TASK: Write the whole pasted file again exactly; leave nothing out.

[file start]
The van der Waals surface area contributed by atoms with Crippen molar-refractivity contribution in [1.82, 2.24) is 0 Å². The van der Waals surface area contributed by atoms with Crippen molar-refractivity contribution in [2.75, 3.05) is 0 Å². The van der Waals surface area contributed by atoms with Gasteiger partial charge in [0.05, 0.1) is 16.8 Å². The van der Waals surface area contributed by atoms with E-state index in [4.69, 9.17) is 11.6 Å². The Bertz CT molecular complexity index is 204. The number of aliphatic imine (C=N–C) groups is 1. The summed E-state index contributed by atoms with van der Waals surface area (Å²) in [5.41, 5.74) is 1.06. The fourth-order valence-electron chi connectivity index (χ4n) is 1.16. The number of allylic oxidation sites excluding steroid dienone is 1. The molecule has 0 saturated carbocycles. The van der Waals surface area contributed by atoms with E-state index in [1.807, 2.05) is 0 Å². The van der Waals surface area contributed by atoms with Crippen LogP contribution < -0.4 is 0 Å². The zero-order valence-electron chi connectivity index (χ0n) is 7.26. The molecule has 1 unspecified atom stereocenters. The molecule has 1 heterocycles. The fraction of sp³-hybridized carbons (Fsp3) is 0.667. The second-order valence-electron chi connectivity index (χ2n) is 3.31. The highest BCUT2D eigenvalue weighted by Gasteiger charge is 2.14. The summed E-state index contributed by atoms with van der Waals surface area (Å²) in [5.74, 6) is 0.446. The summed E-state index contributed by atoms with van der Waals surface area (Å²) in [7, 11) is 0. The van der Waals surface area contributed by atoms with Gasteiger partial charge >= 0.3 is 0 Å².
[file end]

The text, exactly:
The van der Waals surface area contributed by atoms with Crippen molar-refractivity contribution in [1.82, 2.24) is 0 Å². The van der Waals surface area contributed by atoms with Crippen molar-refractivity contribution in [2.75, 3.05) is 0 Å². The van der Waals surface area contributed by atoms with Gasteiger partial charge in [0.05, 0.1) is 16.8 Å². The van der Waals surface area contributed by atoms with E-state index in [4.69, 9.17) is 11.6 Å². The Bertz CT molecular complexity index is 204. The number of aliphatic imine (C=N–C) groups is 1. The summed E-state index contributed by atoms with van der Waals surface area (Å²) in [5.41, 5.74) is 1.06. The fourth-order valence-electron chi connectivity index (χ4n) is 1.16. The number of allylic oxidation sites excluding steroid dienone is 1. The molecule has 0 saturated carbocycles. The van der Waals surface area contributed by atoms with E-state index in [1.807, 2.05) is 0 Å². The van der Waals surface area contributed by atoms with Crippen LogP contribution < -0.4 is 0 Å². The zero-order valence-electron chi connectivity index (χ0n) is 7.26. The molecule has 1 unspecified atom stereocenters. The molecule has 1 heterocycles. The fraction of sp³-hybridized carbons (Fsp3) is 0.667. The second-order valence-electron chi connectivity index (χ2n) is 3.31. The highest BCUT2D eigenvalue weighted by Gasteiger charge is 2.14. The summed E-state index contributed by atoms with van der Waals surface area (Å²) in [5.74, 6) is 0.446. The summed E-state index contributed by atoms with van der Waals surface area (Å²) in [7, 11) is 0. The van der Waals surface area contributed by atoms with Gasteiger partial charge >= 0.3 is 0 Å².